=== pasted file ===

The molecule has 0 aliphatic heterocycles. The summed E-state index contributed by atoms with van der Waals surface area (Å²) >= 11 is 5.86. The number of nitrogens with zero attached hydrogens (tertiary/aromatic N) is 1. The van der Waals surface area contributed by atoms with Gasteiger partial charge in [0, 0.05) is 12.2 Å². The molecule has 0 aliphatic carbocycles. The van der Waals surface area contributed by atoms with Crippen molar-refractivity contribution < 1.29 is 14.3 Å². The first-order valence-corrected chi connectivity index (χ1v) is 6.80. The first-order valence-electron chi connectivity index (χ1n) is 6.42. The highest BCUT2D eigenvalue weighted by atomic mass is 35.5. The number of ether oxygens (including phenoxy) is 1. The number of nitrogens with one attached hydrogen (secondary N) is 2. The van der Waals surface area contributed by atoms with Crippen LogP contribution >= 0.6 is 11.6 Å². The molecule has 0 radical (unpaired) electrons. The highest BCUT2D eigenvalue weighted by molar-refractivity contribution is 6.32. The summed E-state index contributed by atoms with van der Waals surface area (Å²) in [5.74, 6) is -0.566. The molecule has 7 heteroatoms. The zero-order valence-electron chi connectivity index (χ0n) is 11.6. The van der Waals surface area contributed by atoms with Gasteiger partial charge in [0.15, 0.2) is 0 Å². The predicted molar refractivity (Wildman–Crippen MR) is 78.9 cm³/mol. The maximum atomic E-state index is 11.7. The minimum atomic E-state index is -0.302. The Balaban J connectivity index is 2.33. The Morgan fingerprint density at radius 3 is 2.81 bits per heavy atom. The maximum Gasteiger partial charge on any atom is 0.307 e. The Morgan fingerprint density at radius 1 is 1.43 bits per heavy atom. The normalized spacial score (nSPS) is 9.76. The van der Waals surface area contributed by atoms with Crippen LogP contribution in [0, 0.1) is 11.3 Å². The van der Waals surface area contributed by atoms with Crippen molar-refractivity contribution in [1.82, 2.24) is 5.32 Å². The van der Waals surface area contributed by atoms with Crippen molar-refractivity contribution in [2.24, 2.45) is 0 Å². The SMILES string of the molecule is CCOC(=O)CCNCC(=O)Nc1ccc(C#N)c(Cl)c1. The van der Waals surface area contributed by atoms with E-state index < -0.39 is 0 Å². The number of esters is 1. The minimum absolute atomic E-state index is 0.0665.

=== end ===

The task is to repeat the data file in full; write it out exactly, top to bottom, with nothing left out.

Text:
The molecule has 0 aliphatic heterocycles. The summed E-state index contributed by atoms with van der Waals surface area (Å²) >= 11 is 5.86. The number of nitrogens with zero attached hydrogens (tertiary/aromatic N) is 1. The van der Waals surface area contributed by atoms with Gasteiger partial charge in [0, 0.05) is 12.2 Å². The molecule has 0 aliphatic carbocycles. The van der Waals surface area contributed by atoms with Crippen molar-refractivity contribution < 1.29 is 14.3 Å². The first-order valence-corrected chi connectivity index (χ1v) is 6.80. The first-order valence-electron chi connectivity index (χ1n) is 6.42. The highest BCUT2D eigenvalue weighted by atomic mass is 35.5. The number of ether oxygens (including phenoxy) is 1. The number of nitrogens with one attached hydrogen (secondary N) is 2. The van der Waals surface area contributed by atoms with Crippen LogP contribution >= 0.6 is 11.6 Å². The molecule has 0 radical (unpaired) electrons. The highest BCUT2D eigenvalue weighted by molar-refractivity contribution is 6.32. The summed E-state index contributed by atoms with van der Waals surface area (Å²) in [5.74, 6) is -0.566. The molecule has 7 heteroatoms. The zero-order valence-electron chi connectivity index (χ0n) is 11.6. The van der Waals surface area contributed by atoms with Gasteiger partial charge in [0.15, 0.2) is 0 Å². The predicted molar refractivity (Wildman–Crippen MR) is 78.9 cm³/mol. The maximum atomic E-state index is 11.7. The minimum atomic E-state index is -0.302. The Balaban J connectivity index is 2.33. The Morgan fingerprint density at radius 3 is 2.81 bits per heavy atom. The maximum Gasteiger partial charge on any atom is 0.307 e. The Morgan fingerprint density at radius 1 is 1.43 bits per heavy atom. The normalized spacial score (nSPS) is 9.76. The van der Waals surface area contributed by atoms with Crippen LogP contribution in [0, 0.1) is 11.3 Å². The van der Waals surface area contributed by atoms with Crippen molar-refractivity contribution in [1.82, 2.24) is 5.32 Å². The van der Waals surface area contributed by atoms with Crippen molar-refractivity contribution in [2.24, 2.45) is 0 Å². The SMILES string of the molecule is CCOC(=O)CCNCC(=O)Nc1ccc(C#N)c(Cl)c1. The van der Waals surface area contributed by atoms with E-state index < -0.39 is 0 Å². The number of esters is 1. The minimum absolute atomic E-state index is 0.0665.